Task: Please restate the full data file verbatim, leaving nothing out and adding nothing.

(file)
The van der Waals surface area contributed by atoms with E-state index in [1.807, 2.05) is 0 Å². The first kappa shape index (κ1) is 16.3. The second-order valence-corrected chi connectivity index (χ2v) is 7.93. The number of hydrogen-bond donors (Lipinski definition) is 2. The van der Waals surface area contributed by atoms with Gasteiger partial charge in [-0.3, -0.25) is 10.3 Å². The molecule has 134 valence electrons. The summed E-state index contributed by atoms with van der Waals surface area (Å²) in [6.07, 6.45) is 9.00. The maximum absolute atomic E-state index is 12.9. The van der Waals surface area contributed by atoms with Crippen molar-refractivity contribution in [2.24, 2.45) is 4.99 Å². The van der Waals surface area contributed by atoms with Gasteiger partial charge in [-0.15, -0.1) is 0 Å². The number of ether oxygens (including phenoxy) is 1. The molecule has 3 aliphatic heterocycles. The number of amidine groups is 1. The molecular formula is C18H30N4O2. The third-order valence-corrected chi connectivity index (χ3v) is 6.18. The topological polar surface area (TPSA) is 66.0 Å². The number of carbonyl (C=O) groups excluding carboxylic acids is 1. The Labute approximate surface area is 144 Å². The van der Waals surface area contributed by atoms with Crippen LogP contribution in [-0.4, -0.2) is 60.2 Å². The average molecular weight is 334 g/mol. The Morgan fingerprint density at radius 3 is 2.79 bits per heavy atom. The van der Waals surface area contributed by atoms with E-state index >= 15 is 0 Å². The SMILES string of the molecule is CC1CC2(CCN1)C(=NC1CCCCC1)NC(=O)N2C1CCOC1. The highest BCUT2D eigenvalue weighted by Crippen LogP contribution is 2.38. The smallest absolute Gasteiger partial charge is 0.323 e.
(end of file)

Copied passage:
The van der Waals surface area contributed by atoms with E-state index in [1.807, 2.05) is 0 Å². The first kappa shape index (κ1) is 16.3. The second-order valence-corrected chi connectivity index (χ2v) is 7.93. The number of hydrogen-bond donors (Lipinski definition) is 2. The van der Waals surface area contributed by atoms with Gasteiger partial charge in [-0.3, -0.25) is 10.3 Å². The molecule has 134 valence electrons. The summed E-state index contributed by atoms with van der Waals surface area (Å²) in [6.07, 6.45) is 9.00. The maximum absolute atomic E-state index is 12.9. The van der Waals surface area contributed by atoms with Crippen molar-refractivity contribution in [2.24, 2.45) is 4.99 Å². The van der Waals surface area contributed by atoms with Gasteiger partial charge in [-0.15, -0.1) is 0 Å². The number of ether oxygens (including phenoxy) is 1. The molecule has 3 aliphatic heterocycles. The number of amidine groups is 1. The molecular formula is C18H30N4O2. The third-order valence-corrected chi connectivity index (χ3v) is 6.18. The topological polar surface area (TPSA) is 66.0 Å². The number of carbonyl (C=O) groups excluding carboxylic acids is 1. The Labute approximate surface area is 144 Å². The van der Waals surface area contributed by atoms with Crippen LogP contribution in [-0.4, -0.2) is 60.2 Å². The average molecular weight is 334 g/mol. The Morgan fingerprint density at radius 3 is 2.79 bits per heavy atom. The van der Waals surface area contributed by atoms with E-state index >= 15 is 0 Å². The SMILES string of the molecule is CC1CC2(CCN1)C(=NC1CCCCC1)NC(=O)N2C1CCOC1. The highest BCUT2D eigenvalue weighted by Crippen LogP contribution is 2.38. The smallest absolute Gasteiger partial charge is 0.323 e.